Taiwan-born author Li Kotomi, who won the Akutagawa Prize, speaks at a Tokyo hotel on July 14, 2021. (Mainichi)

TOKYO (Kyodo) – Taiwanese-born novelist Li Kotomi won the Akutagawa Award for Emerging Writers on Wednesday, becoming the second person to win the prestigious literary award without Japanese being her mother tongue, the authors said. organizers of the award.

Li, 31, received the award for her novel “Higanbana ga Saku Shima” (An Island Where the Red Spider Lily Blooms), the story of a young girl who, upon reaching an isolated island, faces her story hidden.

In 2008, Chinese-born novelist Yang Yi became the first person whose mother tongue is not Japanese to receive the award.

“First and foremost, I would like to thank my readers,” Li said at a press conference held the same day after the award winners were announced.

Born in 1989, Li started learning Japanese at the age of 15 and arrived in Japan in 2013 after graduating from National Taiwan University. After graduating from Waseda University, she released her first novel “Hitorimai” (Dance Alone) written in Japanese in 2017.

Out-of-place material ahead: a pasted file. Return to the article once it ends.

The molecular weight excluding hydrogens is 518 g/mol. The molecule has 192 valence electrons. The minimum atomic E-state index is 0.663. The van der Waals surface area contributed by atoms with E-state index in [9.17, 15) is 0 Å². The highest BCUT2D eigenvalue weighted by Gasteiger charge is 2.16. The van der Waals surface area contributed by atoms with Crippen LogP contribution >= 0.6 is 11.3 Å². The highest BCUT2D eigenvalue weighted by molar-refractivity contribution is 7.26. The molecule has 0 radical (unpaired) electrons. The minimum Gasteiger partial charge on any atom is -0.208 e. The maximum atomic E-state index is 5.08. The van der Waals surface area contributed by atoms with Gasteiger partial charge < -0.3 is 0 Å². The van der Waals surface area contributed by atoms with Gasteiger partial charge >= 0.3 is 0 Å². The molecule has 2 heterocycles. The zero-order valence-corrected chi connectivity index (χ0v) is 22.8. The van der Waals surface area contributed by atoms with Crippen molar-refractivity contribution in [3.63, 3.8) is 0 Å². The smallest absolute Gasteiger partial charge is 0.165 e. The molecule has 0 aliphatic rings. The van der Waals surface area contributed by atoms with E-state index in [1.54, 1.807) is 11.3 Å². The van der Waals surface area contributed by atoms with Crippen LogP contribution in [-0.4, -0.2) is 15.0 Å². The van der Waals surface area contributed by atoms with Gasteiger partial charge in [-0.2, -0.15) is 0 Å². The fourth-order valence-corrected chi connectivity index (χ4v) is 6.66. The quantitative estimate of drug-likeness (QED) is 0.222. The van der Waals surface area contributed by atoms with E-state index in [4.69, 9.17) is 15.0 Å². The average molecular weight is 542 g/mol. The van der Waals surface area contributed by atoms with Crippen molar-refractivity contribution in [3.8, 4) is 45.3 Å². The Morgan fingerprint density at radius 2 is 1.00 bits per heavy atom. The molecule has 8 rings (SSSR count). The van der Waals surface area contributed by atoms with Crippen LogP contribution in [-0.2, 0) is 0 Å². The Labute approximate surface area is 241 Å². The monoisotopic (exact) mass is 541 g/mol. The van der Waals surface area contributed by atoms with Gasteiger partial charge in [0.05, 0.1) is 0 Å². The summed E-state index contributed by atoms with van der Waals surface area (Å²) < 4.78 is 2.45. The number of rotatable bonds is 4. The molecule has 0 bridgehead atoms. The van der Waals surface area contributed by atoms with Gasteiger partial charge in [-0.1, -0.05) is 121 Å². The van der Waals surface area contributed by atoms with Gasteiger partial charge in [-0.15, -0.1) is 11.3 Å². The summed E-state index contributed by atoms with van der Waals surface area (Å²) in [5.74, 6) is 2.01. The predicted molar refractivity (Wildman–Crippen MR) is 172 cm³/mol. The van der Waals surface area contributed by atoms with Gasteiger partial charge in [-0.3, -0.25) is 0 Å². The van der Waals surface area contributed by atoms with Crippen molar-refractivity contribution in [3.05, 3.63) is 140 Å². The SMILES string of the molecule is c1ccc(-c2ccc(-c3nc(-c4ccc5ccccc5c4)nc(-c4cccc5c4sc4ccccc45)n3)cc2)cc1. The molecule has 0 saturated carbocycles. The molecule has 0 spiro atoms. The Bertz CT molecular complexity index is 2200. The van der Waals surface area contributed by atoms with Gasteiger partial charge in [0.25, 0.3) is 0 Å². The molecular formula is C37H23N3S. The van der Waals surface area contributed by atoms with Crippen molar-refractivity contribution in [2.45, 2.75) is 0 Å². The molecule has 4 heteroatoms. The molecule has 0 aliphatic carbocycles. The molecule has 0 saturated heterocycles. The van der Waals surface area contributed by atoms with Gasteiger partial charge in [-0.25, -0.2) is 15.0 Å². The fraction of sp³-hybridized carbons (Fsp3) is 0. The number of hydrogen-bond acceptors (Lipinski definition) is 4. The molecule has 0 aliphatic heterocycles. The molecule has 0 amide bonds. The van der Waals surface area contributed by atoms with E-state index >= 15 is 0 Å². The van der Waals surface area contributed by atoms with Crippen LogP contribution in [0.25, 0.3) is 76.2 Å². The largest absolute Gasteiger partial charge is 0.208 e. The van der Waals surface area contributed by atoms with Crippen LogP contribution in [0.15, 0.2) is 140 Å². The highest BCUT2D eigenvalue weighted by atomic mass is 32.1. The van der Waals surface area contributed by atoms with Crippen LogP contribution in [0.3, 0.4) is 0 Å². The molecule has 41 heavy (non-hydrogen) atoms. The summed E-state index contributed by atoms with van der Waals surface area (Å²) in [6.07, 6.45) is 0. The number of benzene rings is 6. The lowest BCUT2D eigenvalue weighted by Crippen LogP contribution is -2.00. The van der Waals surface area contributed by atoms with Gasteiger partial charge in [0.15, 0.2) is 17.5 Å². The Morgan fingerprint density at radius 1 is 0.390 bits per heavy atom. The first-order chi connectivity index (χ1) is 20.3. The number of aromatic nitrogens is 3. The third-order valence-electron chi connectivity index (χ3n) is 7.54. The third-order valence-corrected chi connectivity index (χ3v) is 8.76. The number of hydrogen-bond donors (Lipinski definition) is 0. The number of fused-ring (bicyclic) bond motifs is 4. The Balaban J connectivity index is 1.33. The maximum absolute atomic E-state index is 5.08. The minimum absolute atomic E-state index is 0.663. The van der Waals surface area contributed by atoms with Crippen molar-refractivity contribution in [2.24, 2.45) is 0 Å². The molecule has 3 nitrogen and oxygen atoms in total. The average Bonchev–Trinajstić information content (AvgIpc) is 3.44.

Taiwanese media celebrated Li’s victory on Thursday, widely reporting that she is the first author from the autonomous island to achieve recognition from the Japanese literary circle.

Hisaki Matsuura, one of the Akutagawa Prize judges, called Li’s novel “an ambitious work”.

“In an age of globalization, there is historical significance (that she won the award),” Matsuura said of Li’s accomplishments as he joined the online press conference.

Li said she believed that the writings of authors whose mother tongue was not Japanese brought a new perspective to the Japanese literary world. “I am proud that each of our works updates Japanese literature,” she said before receiving the award.

The other Akutagawa Prize winner was Japanese novelist Mai Ishizawa, 41, who studies in Germany. Her work “Kai ni Tsuzuku Basho nite” (In a place that follows seashells) tells the story of a woman living in Germany who remembers the terrible earthquake-tsunami of 2011 that hit northeastern Japan .

The biennial Akutagawa Prize was established in 1935 in memory of Japanese novelist Ryunosuke Akutagawa. The prize money is 1 million yen ($ 9,100).